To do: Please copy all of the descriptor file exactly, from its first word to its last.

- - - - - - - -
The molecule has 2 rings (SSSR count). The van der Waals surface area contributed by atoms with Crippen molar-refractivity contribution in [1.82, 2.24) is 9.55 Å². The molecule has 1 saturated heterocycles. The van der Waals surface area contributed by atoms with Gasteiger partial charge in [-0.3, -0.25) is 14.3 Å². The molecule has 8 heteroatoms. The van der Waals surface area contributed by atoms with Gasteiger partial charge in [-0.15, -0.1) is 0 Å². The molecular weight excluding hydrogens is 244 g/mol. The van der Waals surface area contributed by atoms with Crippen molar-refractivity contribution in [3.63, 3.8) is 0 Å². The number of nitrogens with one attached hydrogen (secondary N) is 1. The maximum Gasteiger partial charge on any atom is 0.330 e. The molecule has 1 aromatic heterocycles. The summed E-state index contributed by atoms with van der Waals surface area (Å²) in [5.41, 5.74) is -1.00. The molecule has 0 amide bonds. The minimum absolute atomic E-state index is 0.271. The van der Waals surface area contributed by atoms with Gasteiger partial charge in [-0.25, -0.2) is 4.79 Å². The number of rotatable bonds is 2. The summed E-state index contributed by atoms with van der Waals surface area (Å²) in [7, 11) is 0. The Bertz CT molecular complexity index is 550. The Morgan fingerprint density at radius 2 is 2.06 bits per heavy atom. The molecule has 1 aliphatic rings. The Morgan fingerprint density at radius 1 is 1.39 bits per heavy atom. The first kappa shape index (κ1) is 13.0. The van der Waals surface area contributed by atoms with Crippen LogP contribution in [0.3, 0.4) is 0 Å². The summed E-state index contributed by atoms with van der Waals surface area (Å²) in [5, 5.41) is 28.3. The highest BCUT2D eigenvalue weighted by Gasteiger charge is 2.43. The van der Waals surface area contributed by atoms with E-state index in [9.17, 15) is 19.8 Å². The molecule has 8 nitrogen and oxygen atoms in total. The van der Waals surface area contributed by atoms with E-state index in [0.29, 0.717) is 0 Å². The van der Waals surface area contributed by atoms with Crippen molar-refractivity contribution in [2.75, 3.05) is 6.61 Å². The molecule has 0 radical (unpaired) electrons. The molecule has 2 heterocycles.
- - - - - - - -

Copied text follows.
The molecule has 2 rings (SSSR count). The van der Waals surface area contributed by atoms with Crippen molar-refractivity contribution in [1.82, 2.24) is 9.55 Å². The molecule has 1 saturated heterocycles. The van der Waals surface area contributed by atoms with Gasteiger partial charge in [-0.3, -0.25) is 14.3 Å². The molecule has 8 heteroatoms. The van der Waals surface area contributed by atoms with Gasteiger partial charge in [-0.15, -0.1) is 0 Å². The molecular weight excluding hydrogens is 244 g/mol. The van der Waals surface area contributed by atoms with Crippen molar-refractivity contribution in [3.63, 3.8) is 0 Å². The number of nitrogens with one attached hydrogen (secondary N) is 1. The maximum Gasteiger partial charge on any atom is 0.330 e. The molecule has 1 aromatic heterocycles. The summed E-state index contributed by atoms with van der Waals surface area (Å²) in [5.41, 5.74) is -1.00. The molecule has 0 amide bonds. The minimum absolute atomic E-state index is 0.271. The van der Waals surface area contributed by atoms with Gasteiger partial charge in [-0.25, -0.2) is 4.79 Å². The number of rotatable bonds is 2. The summed E-state index contributed by atoms with van der Waals surface area (Å²) in [7, 11) is 0. The Bertz CT molecular complexity index is 550. The Morgan fingerprint density at radius 2 is 2.06 bits per heavy atom. The molecule has 1 aliphatic rings. The Morgan fingerprint density at radius 1 is 1.39 bits per heavy atom. The first kappa shape index (κ1) is 13.0. The van der Waals surface area contributed by atoms with Crippen LogP contribution in [0.3, 0.4) is 0 Å². The summed E-state index contributed by atoms with van der Waals surface area (Å²) in [5, 5.41) is 28.3. The highest BCUT2D eigenvalue weighted by Gasteiger charge is 2.43. The van der Waals surface area contributed by atoms with E-state index in [9.17, 15) is 19.8 Å². The molecule has 8 nitrogen and oxygen atoms in total. The van der Waals surface area contributed by atoms with E-state index in [0.29, 0.717) is 0 Å². The van der Waals surface area contributed by atoms with Crippen molar-refractivity contribution in [2.75, 3.05) is 6.61 Å². The molecule has 0 radical (unpaired) electrons. The molecule has 2 heterocycles.